In an age before psychology was a modern scientific field, Fyodor Dostoyevsky (November 11, 1821 – February 9, 1881) was a Russian writer of realist fiction and essays that explored the depths of the human psyche. Known for acclaimed novels Crime and Punishment, The Idiot and The Brothers Karamazov, Dostoyevsky’s work discusses the human mind in a world full of political and social upheaval in 19th century Russia, becoming the forerunner of existentialism.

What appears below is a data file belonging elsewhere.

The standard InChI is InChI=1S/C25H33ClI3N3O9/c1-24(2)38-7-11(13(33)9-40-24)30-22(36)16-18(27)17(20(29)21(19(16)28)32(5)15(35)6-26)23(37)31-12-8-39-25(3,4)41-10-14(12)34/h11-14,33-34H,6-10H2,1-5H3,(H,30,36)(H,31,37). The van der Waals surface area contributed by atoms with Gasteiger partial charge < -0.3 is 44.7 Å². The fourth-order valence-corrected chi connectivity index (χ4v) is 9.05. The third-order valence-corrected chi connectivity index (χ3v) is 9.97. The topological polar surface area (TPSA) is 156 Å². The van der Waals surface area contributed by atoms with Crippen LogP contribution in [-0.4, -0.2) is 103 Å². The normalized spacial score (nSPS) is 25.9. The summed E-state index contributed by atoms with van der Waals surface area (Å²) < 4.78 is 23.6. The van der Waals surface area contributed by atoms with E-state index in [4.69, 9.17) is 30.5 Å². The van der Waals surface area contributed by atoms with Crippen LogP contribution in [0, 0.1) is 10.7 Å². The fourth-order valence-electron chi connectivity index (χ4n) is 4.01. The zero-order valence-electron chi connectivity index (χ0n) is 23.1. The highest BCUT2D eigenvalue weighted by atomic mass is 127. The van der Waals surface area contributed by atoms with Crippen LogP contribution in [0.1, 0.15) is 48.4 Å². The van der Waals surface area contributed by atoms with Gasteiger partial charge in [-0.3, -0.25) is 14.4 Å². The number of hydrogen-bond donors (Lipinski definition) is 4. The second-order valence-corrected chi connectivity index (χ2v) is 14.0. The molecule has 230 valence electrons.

His most famous work was Crime and Punishment, first published in the literary journal The Russian Messenger in twelve monthly installments during 1866. Dostoyevsky wrote the great novel after five years of exile in a labor camp in Siberia, forced there by the Tsar. Crime and Punishment focuses on the mental anguish and moral dilemmas of Rodion Romanovich Raskolnikov, an impoverished ex-student in St. Petersburg who theorizes that he can perform good deeds to counterbalance his crime, justifying his actions by referencing Napoleon Bonaparte. The novel is considered one of the greatest novels ever written.